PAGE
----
An invitation to Seacrow Island
This year I went on vacation to Småland, a region in southern Sweden where Astrid Lindgren was born. For those of you who are familiar with characters such as Pippi Longstocking and Emil of Lönneberga, Astrid Lindgren won’t need an introduction. To everyone else I would say : run to the nearest bookshop or library and discover her captivating books. My favorites have always been "The Brothers Lionheart” and “Seacrow Island”.
The latter was also a wonderful television series when I was young. It’s a story about the Melkerson family who spend the summer months on the island of Saltkråkan in the Stockholm archipelago. The Melkerson children befriend the children of the island and together they experience a magical and carefree summer.
Free from all supervision
Out of unadulterated childhood sentiment, I watched the series on DVD again and what already looked like a dream vacation for me as a child must seem like an entirely unattainable paradise for today's children.
Just imagine: a group of children is allowed to make an island unsafe for days with hardly any adult supervision. They climb on or in everything, celebrate the Midsummer Night Feast, go fishing at sea, get a seal, make the crossing on their own in a rowboat and outwit a few rather benign smugglers.
The freedom these kids enjoyed is unthinkable today. Not only does that make the series fun to watch, I also learned something about employee motivation along the way.
Autonomy, Beloning and Competence…
Employees will be committed if they feel that they are trusted, get sufficient autonomy, experience a sense of belonging - to the team or to the organization - and have plenty of opportunities to put their knowledge and skills to the best use.
How do you link this with the children on the island Seacrow?
Their parents have enough confidence in their children to let them run around freely from morning to evening without any worries. Theses children decide what they do and when. They bond together and their friendship transcends individual differences. Each one of them gets the chance to do what they are good at: from making up stories to caring for animals to fixing leaky boats. That in itself is enough reason to want to sail to the island of Saltkråkan !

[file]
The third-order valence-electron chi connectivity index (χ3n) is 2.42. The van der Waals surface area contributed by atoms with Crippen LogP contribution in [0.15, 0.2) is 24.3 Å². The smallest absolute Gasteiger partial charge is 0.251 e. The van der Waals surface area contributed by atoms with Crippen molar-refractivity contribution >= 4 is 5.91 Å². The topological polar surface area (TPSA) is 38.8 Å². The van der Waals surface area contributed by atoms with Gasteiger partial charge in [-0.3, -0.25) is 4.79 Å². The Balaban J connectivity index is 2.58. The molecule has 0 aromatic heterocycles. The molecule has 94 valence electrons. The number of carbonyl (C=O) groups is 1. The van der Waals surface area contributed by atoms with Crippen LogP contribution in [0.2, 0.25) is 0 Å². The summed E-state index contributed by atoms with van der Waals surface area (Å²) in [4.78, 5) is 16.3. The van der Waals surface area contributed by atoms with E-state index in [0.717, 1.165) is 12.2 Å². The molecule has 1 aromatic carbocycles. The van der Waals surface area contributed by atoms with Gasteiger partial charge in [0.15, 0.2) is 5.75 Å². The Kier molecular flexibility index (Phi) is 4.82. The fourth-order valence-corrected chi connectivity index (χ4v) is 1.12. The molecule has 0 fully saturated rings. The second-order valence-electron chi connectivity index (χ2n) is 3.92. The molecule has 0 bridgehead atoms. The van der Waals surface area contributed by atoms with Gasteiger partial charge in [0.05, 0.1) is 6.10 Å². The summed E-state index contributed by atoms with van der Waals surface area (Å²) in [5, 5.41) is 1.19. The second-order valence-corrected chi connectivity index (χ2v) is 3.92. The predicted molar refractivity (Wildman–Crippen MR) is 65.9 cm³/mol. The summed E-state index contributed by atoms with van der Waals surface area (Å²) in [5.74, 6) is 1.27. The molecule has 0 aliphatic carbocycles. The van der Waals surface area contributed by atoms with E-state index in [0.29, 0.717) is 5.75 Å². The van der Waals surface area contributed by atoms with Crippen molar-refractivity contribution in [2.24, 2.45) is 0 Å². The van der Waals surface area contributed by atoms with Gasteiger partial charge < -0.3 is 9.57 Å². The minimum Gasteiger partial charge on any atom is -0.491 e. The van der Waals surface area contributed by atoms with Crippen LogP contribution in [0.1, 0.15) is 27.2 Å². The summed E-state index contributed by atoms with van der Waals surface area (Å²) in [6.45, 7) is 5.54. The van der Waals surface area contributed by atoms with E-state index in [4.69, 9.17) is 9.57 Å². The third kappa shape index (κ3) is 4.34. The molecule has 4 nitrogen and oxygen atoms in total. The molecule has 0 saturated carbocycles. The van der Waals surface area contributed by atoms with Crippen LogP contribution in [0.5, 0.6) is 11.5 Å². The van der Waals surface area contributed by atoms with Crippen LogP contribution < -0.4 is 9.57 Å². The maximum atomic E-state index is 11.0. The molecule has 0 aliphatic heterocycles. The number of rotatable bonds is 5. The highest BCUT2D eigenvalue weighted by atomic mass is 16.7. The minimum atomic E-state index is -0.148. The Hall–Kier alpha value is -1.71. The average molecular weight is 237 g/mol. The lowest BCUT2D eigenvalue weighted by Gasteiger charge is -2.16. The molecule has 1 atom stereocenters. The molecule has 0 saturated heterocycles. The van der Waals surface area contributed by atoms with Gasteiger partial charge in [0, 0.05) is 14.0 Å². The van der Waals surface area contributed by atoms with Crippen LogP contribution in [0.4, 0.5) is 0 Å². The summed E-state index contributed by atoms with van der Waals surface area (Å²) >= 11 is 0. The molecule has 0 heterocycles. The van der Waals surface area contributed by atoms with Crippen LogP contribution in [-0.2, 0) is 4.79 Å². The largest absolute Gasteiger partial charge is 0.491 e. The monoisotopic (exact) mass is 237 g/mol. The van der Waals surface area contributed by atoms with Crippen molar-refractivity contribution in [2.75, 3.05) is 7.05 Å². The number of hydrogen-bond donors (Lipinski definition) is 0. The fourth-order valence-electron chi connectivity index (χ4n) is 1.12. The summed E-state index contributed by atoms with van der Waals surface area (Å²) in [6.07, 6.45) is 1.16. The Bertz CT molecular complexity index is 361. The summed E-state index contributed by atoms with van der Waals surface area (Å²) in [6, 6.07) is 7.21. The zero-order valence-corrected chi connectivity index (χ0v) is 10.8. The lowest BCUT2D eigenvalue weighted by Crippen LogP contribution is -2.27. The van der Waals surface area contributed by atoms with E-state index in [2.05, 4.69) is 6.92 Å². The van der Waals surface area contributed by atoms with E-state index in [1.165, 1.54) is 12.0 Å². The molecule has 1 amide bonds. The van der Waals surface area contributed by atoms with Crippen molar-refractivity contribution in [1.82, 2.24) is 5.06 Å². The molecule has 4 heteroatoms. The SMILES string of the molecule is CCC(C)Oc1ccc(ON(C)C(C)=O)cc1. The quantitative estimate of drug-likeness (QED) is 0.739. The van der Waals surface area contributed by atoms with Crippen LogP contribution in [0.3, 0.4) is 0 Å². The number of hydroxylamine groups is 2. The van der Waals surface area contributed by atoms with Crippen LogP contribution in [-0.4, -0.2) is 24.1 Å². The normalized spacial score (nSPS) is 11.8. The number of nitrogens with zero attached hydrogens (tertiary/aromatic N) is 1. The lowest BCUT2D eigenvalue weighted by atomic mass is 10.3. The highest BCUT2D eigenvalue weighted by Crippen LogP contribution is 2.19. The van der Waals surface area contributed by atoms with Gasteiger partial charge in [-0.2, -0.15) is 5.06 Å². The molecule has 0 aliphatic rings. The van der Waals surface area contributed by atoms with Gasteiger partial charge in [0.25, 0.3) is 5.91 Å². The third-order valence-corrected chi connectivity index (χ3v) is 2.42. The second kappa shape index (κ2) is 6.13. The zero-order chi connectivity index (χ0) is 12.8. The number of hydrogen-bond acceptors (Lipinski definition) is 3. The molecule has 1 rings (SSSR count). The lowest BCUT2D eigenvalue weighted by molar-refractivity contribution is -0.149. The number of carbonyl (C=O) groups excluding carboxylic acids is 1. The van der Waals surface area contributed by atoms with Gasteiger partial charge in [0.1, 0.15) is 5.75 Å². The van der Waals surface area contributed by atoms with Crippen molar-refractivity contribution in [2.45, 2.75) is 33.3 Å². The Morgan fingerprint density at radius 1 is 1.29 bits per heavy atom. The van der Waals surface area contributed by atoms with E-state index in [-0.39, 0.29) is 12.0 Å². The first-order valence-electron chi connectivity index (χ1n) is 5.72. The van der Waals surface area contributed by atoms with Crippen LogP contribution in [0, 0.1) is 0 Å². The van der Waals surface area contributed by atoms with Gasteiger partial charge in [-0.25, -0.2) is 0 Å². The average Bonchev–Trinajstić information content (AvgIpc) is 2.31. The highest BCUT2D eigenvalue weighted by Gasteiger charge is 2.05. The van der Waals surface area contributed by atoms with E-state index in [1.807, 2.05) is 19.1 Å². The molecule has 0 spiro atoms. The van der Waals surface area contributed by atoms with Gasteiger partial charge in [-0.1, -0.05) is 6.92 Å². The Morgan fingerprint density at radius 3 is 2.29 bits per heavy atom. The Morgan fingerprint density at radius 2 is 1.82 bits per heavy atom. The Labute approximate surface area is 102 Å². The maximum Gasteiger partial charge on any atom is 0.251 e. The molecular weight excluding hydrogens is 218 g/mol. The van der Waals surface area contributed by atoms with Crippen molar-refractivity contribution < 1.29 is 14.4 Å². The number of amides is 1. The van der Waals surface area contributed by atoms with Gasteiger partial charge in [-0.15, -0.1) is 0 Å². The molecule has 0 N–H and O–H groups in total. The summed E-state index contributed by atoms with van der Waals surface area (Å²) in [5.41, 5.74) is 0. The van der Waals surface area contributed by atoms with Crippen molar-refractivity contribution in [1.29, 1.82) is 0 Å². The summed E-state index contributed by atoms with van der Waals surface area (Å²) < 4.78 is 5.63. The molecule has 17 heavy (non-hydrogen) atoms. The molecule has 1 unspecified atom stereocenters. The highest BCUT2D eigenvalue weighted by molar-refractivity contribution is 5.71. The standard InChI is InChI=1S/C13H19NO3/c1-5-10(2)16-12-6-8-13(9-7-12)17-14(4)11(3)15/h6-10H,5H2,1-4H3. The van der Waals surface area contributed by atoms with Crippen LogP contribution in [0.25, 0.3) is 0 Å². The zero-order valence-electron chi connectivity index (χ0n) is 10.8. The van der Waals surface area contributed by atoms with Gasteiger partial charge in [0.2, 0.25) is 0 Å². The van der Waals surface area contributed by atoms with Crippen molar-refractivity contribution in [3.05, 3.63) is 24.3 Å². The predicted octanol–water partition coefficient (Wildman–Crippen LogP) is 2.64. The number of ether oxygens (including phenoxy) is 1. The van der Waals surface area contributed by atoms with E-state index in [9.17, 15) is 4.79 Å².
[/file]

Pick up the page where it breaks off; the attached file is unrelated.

The curmudgeons amongst you, will claim that this type of freedom may have been possible more than half a century ago and that the world has changed too much. I protest: what I wrote here applies just as well to the children and their leaders who are leaving on summer camp today. They too, will practice autonomy, belonging and competence.
… and at the office?
Children are still the lucky ones. At work, however, the fulfilment of these three basic needs is far less successful.
Despite the unstoppable rise of hybrid work, employee autonomy is under pressure. In 2019, half of all employers said their employees can decide for themselves how they organize their work. By 2021, that percentage had dropped to 38 percent.
To make matters worse, employees themselves don't seem to know what they want. In a survey by Microsoft, 58 percent of those who prefer to go to the office say that it is the setting in which their concentration peaks. But 58 percent of those who prefer to work at home also say they choose the location so they can concentrate better.
The sorrowful conclusion that researchers draw, is that people no longer know when and why they should come to the office. In the end, most come on Tuesdays and Thursdays, the days when most meetings are scheduled and traffic jams are longest.
Meanwhile, employees are feeling more and more alienated from their jobs. When they get home, they feel unhappy or frustrated. They no longer have the impression that what they are doing is meaningful or that they are developing their skills. Work no longer provides satisfaction, either personally or socially.
Finally, another study shows that 66% of European workers are not well trained in effective home working and 44% miss opportunities to acquire new skills. They lack the knowledge and skills to handle new technology confidently. Their manager’s leadership style no longer works in this new age.
Install Seacrow Island at work
It would take a much longer article to delve deeper into the causes of this malaise. Perhaps we simply expect too much from our professional life.
Yet, Seacrow Island gave me these two lessons:
- On the island you can trust everyone (even the naughty smugglers)
- The kids have to create their vacation themselves
It may be time to ask ourselves how much trust we have left: in each other, in our supervisor, in the organization.
It may also be time to make sense of work again. Instead of discussing when and where to work, we would probably do better to talk about how to make work meaningful and relevant.
Let that be a conversation to be had after people return from vacation. Today, first and foremost, Indra Partners wishes you a place where you can live as "children on the Island Seacrow."